Even if Abbotsford’s not ready to embrace a greener building code, city staff and local developers will at least be nudged in that direction after a pair of councillors pushed for a more pro-active approach to energy-saving construction.
A University of British Columbia student scholar had been tasked with reviewing whether the city should take part in the BC Energy Step Code, a building standard that attempts to encourage new buildings to meet better energy-performance standards. Parts of the step code are already set for mandatory province-wide adoption in the coming years.
Pera Hardy, a master’s of architecture student whose report had been financed by a BC Hydro grant, suggested the city consider adopting the step code itself in order to boost local sustainability efforts and ensure new buildings are more energy-efficient.
But in a report to council, staff balked at the suggestion, recommending that the city instead take a “wait-and-see approach.” Council was told most municipalities that include aspects of the code in their own bylaws had more staff and a “fully developed ‘green’ mandate.”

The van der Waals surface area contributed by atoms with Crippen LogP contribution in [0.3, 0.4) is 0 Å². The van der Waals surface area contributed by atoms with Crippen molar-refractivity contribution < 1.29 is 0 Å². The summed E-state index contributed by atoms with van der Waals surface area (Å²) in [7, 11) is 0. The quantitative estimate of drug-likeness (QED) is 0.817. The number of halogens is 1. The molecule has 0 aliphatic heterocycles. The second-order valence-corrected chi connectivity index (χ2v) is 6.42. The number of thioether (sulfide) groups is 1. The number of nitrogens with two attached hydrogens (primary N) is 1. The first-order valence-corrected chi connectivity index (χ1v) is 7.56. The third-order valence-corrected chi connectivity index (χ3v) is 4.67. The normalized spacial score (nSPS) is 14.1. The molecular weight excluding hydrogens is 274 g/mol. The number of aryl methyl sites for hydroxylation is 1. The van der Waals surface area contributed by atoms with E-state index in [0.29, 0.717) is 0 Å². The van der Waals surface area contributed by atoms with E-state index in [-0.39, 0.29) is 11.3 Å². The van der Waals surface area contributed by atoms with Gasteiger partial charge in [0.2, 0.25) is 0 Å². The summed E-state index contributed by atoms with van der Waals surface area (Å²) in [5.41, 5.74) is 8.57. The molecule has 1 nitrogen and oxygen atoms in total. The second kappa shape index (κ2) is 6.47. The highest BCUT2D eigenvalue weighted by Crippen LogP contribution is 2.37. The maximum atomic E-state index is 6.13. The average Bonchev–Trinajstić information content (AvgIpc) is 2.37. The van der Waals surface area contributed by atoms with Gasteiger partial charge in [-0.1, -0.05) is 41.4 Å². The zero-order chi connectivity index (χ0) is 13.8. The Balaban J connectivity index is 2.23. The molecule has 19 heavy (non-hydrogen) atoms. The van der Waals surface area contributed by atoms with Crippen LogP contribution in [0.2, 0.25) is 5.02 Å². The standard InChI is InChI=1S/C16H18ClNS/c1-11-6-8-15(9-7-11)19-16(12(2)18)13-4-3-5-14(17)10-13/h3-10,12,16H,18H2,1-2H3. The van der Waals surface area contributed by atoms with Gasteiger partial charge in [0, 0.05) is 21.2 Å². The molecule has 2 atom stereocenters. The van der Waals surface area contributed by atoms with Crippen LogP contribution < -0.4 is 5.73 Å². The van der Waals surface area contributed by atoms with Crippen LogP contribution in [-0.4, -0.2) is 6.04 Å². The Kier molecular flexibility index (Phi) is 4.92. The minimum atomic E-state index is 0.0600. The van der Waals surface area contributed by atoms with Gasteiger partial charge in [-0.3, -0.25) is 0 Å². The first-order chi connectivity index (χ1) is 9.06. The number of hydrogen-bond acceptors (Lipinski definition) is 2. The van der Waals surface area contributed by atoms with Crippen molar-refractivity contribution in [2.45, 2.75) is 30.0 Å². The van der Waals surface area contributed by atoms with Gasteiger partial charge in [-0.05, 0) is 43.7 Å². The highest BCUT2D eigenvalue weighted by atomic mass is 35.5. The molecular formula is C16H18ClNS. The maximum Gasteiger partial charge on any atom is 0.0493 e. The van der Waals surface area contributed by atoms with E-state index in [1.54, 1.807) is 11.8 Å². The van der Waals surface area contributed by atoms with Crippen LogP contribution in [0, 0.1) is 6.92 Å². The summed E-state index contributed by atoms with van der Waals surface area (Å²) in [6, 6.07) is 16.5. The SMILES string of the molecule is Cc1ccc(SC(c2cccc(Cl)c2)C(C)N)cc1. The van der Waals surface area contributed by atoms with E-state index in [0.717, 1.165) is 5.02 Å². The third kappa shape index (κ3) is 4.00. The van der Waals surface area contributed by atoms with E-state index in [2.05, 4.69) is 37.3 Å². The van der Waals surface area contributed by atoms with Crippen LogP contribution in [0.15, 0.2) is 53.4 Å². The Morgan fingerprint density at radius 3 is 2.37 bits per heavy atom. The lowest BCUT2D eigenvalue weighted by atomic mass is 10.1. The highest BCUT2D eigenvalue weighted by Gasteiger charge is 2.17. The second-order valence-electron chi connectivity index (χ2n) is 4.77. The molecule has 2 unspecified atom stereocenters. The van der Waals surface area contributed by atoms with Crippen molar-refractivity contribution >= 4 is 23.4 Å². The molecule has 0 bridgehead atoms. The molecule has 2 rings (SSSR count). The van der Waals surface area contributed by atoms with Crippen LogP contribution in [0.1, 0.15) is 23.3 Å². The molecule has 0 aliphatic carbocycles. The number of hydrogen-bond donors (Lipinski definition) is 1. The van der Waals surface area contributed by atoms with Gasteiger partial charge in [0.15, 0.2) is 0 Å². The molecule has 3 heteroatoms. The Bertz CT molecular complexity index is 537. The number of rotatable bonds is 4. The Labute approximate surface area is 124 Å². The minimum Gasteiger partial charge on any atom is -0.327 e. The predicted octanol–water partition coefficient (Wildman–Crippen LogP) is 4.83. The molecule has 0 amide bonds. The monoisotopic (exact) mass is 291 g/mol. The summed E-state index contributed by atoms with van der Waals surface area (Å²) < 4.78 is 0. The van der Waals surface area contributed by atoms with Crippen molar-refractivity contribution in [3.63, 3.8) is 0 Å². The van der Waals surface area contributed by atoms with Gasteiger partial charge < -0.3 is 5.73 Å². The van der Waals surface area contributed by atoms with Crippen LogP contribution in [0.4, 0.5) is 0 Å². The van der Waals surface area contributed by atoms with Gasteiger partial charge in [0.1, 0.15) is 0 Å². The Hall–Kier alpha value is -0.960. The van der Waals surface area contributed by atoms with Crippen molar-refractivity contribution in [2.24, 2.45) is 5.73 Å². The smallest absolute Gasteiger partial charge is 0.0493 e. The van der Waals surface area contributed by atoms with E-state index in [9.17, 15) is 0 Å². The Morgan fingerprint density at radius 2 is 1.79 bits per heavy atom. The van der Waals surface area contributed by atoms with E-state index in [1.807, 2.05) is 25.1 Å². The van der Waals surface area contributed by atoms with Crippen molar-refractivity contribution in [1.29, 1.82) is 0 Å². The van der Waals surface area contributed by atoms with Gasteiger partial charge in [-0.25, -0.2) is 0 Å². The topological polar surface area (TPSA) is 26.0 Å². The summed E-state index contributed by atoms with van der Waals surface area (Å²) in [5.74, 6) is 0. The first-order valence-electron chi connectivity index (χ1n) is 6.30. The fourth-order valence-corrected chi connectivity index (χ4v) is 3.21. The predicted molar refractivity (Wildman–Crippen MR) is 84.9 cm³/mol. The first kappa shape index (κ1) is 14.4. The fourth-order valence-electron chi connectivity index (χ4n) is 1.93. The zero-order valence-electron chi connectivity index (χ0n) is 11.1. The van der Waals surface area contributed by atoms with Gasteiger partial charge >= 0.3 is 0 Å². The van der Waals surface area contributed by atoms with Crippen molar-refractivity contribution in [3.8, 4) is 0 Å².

Abbotsford has some environmental initiatives, but “limited dedicated resources” to implement a greener building code, council heard.
Coun. Sandy Blue, though, wanted a more active approach.
Blue proposed an amended council resolution that would formally encourage more awareness of, and building to, higher green-building standards.
The step code would still not be adopted, but the motion – which passed unanimously – suggests the city make more of an effort to encourage energy-efficient buildings that go beyond the minimum.
“There are a lot of developers that, especially if they are working in another jurisdiction, are already working on that,” Blue said. “I want to ensure that if we have a proponent who comes forward, who wants to move to a higher code, that we’re prepared to accept that.
“This is a really interesting time in our history. It’s an opportunity to take a leadership step.”
Coun. Patricia Ross agreed.
“I’m not really happy with just a wait-and-see approach,” she said. Ross said that if staff time was a major barrier to advancement, the city should consider that during budget meetings later this fall.
“If part of our issue is staff capacity, then I think we have to be ready,” she said.
“I’m not content with us just struggling to catch up with these changes.”